Charice lives in the Martin Luther King neighborhood where she uses her voice and leadership skills to advocate for the underserved, underprivileged and those who do not feel they have a voice. Charice has served as the President of the MLK Neighborhood Association for the past 5 years. Charice lives by the philosophy of the late but great Dr. King, “that injustice anywhere is injustice everywhere.”

Charice learned volunteerism as a young girl. Her family served in the community and in their church. It is her faith that drives her passion to help others. Charice quotes the Bible, “love thy neighbor as thy self. She goes on to say, “If I want to be loved, I too, must be willing to show love and the only way to do that is to allow your actions to speak for themselves. I must be the change I want to see and that only happens if you are willing to first engage with others.” Charice led organizations in high school and was a tutor in her twenties. Charice has also been active with AMOS.

Charice would love to see more unity in the community but it takes buy in from all community members, leaders and public servants. She would like to see conversations happen that end with implementing action plans that brings change.

Caroline Gathright - Des Moines

Carol Gathright grew up in Rock Island, Illinois.  After high school, she attended Indiana State University where she earned her Bachelors of Science in Environmental Health Science.  In 1989, she moved to Des Moines where she worked for the Iowa Department of Public Health as an Environmental Protection Agency Inspector.  Carol furthered her education at DMACC by completing the Management Supervision Program.  She has also earned her Master’s Degree in Public Administration at Drake University. Carol’s responsibilities for the City of Des Moines include Housing and Urban Development (HUD) grant investment writing, selection, oversight monitoring, accountability and evaluation.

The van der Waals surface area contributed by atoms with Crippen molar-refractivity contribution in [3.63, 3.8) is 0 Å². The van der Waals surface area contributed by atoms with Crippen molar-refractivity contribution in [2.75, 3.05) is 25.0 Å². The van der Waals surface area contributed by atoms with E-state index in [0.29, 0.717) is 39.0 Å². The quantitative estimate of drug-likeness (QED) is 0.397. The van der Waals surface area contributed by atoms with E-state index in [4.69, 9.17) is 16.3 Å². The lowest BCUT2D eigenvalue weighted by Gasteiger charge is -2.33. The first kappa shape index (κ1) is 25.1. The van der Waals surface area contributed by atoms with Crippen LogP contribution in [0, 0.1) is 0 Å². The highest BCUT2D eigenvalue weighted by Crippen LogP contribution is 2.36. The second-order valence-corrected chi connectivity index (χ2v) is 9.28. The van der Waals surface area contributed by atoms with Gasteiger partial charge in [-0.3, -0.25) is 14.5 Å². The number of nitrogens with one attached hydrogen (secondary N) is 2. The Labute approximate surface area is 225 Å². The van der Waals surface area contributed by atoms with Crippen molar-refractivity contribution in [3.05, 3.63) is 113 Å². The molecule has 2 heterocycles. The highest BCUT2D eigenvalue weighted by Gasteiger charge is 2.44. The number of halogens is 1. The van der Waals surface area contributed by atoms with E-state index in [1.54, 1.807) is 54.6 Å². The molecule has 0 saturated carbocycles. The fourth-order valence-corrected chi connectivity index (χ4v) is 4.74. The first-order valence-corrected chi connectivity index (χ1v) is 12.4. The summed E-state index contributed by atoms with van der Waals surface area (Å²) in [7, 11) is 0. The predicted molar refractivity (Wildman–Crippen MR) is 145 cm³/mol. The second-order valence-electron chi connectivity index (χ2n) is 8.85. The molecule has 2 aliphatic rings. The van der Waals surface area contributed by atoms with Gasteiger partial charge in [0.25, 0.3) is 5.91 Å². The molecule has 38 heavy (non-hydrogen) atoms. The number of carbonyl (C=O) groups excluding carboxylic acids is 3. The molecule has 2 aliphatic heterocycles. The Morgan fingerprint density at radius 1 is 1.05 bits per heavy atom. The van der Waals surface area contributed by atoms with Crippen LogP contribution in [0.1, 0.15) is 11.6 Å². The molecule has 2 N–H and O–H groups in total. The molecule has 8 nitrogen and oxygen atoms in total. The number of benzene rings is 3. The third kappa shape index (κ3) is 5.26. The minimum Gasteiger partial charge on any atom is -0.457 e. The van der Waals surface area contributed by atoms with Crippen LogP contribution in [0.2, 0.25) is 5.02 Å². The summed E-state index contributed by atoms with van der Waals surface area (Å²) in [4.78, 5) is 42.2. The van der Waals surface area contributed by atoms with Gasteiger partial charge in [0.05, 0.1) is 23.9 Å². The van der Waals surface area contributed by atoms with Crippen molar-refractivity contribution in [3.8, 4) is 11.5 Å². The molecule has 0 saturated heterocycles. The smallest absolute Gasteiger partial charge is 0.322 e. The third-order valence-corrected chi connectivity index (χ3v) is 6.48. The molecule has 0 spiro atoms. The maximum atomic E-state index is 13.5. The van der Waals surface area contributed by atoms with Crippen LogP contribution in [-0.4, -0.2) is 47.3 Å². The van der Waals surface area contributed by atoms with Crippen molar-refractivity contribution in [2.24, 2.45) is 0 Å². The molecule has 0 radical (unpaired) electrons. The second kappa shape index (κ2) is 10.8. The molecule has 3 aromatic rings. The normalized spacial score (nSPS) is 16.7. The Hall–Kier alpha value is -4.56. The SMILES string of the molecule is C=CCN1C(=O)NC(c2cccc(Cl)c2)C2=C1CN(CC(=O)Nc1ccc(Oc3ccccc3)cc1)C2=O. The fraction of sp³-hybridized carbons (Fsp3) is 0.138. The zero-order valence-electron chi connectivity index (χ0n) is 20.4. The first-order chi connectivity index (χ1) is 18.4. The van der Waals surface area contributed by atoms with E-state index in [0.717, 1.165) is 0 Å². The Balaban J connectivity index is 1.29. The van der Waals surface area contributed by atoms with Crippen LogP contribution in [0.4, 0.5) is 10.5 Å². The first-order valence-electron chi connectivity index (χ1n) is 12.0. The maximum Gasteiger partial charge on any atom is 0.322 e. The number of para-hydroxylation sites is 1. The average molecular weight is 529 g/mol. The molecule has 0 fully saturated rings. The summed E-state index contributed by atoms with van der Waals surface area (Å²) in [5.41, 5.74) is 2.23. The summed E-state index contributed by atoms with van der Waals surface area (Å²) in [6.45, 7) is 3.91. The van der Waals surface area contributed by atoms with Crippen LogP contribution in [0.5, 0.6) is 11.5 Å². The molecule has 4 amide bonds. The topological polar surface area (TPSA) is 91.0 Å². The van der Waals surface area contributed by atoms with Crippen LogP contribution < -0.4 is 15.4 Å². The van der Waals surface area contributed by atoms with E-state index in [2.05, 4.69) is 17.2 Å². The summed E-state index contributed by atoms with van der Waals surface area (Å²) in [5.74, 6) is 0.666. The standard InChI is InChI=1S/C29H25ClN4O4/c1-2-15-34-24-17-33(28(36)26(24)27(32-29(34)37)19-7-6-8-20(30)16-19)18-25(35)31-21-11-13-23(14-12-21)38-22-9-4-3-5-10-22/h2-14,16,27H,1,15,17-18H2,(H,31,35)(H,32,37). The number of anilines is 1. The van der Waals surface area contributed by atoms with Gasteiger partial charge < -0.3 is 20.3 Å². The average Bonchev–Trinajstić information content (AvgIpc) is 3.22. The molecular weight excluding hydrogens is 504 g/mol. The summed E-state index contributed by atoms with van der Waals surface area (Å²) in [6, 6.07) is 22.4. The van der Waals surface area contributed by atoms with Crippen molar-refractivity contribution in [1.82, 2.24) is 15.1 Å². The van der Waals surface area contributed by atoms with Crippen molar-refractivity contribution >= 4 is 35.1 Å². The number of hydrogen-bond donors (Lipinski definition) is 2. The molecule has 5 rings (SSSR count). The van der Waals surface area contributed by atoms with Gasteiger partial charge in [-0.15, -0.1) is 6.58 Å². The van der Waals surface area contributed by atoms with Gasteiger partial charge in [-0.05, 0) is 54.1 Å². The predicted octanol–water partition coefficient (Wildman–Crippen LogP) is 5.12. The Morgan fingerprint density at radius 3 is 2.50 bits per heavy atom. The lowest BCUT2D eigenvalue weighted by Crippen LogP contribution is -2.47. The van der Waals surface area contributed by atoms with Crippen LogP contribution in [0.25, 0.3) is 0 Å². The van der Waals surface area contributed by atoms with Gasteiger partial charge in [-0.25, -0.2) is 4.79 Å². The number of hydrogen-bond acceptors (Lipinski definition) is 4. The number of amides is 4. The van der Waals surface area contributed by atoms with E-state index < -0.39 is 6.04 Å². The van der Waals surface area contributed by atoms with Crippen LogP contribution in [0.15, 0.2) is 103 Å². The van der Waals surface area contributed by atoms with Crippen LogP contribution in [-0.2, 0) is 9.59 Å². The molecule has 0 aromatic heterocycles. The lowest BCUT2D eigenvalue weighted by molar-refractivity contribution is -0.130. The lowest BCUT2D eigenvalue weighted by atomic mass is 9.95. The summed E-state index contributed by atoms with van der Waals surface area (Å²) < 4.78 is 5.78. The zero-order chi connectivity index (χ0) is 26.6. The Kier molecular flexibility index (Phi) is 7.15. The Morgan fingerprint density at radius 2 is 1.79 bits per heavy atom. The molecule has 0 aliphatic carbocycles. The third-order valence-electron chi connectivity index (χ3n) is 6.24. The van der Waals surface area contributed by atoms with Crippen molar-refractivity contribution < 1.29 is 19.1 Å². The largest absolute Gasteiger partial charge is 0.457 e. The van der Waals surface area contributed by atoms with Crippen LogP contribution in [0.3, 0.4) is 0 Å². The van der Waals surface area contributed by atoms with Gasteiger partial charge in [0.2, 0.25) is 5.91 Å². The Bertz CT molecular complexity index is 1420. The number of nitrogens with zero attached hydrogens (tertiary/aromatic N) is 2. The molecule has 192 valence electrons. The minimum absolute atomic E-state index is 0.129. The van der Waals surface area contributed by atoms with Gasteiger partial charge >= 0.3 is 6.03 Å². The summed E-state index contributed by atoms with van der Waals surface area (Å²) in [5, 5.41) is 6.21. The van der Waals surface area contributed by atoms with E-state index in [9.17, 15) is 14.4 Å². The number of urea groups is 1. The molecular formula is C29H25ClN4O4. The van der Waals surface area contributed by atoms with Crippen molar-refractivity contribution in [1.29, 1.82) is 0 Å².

Through Carol’s hard work and determination, her educational background and experiences, she became one of Des Moines’ rising leaders and champion for both urban and neighborhood development.  It was through her grant writing skills she became the Federal Grants Contract monitor with the City of Des Moines.  She is best known as an advocate for the homeless, housing and neighborhood revitalization and overall in developing the City of Des Moines. 

Carol is passionate about the Weed and Seed Trial project that she helped launch in the City of Des Moines.  It is a program sponsored by the U.S. Department of Justice to demonstrate an innovative, comprehensive approach to law enforcement and community revitalization.  The project goal is to prevent and control violent crime, drug abuse, and gang activity in neighborhoods and then seed the area with positive programs and activities.  The ten-year program ended in 2011 but Carol believes because of its focus on citizen engagement and law enforcement collaboration, restoring neighborhoods through this kind of social and economic revitalization is the way to go.

Carol has participated in the MLK neighborhood area as a neighborhood advocate.  Most recently, Carol serves on the City of Des Moines advisory board to develop the Northside Community Recreation Center/Grubb YMCA.  She enjoys walking, exercising at the Grubb YMCA and fashion designing in her spare time.